FREE LOVE by Tessa Hadley (Cape £16.99, 288 pp)
by Tessa Hadley (Cape £16.99, 288 pp)
Married love — incidentally the title of an acclaimed collection of short stories by Tessa Hadley — is a subject much on the mind of 40-year-old suburban wife and mother, Phyllis. Her conjugal relations, she thinks, are ‘too kind’ — and simply can’t compete with the intoxicating, sensual abandon of the affair she embarks on with Nicky, a man young enough to be her son.
Having left her faithful, establishment-pillar husband, as well as her children, Phyllis immerses herself in would-be writer Nicky’s world.
And as this is 1967, hers is a political awakening as well as a sexual one: moving to edgy, bohemian Ladbroke Grove in London to be with her lover, Phyllis’s bourgeois background suddenly becomes a source of shame as her eyes are opened to the evils of capitalism (and the West in general).
Set as it is during an era of upheaval, change — and just as importantly, the limits of it — is at the heart of this sparkling and affecting book. And Phyllis is not the only one undergoing transformation: her teenage daughter is learning how to perform to win the approval of her peers, while her young son is wrenchingly packed off to boarding school to become a real man.
A dizzying plot twist will have you racing through the pages, but ultimately it’s Hadley’s characters that you’ll remember: their follies, failings, joys and desires are captured with such acuity and empathy that you truly live alongside them.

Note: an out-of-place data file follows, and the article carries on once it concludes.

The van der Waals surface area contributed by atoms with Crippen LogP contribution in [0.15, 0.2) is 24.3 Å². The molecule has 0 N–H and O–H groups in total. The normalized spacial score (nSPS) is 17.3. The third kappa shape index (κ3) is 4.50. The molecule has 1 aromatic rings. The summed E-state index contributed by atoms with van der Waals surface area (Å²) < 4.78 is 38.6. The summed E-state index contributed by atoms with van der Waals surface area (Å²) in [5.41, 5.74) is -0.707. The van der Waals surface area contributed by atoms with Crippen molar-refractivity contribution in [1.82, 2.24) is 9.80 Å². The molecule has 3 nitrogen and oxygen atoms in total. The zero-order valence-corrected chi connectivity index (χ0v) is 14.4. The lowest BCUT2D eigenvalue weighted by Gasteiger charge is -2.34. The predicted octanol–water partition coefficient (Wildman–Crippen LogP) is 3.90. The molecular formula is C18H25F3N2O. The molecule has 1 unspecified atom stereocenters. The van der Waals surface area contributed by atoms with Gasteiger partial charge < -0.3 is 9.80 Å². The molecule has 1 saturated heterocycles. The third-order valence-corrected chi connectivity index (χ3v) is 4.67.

THE SENTENCE by Louise Erdrich (Corsair £20, 400 pp)
by Louise Erdrich (Corsair £20, 400 pp)
Louise Erdrich has been tipped by many to win the Nobel Prize for a multi-award-winning body of work that draws extensively on her Native American heritage.
This novel, però, begins in deceptively frothy style, when thirtysomething Tookie ends up incarcerated after a farcical series of events.
Fast forward ten years and she’s working in a Minneapolis Native American bookstore, where her customers include Flora, who is desperate to claim an indigenous connection. But Flora doesn’t cease being pesky when she dies, continuing to haunt the shelves.
With its wise-cracking characters, The Sentence is initially reminiscent of Alice Hoffman, albeit (as Tookie notes) in fiction it’s usually Indians doing the haunting — unquiet reminders of America’s brutal past — not eccentric ‘wannabes’ like Flora. But this is 2019.
With the new year comes first the pandemic and then the death, in Minneapolis itself, of George Floyd. Suddenly everyone is turning to bookshops as a source of solace and enlightenment.
As the owner of a store herself, Erdrich knows whereof she writes, and her off-beat ghost story is in part a love letter to books and the shops that sell them. It also captures with compelling fidelity a year of personal and national dread and anguish — yet still pulls off a happy ending.
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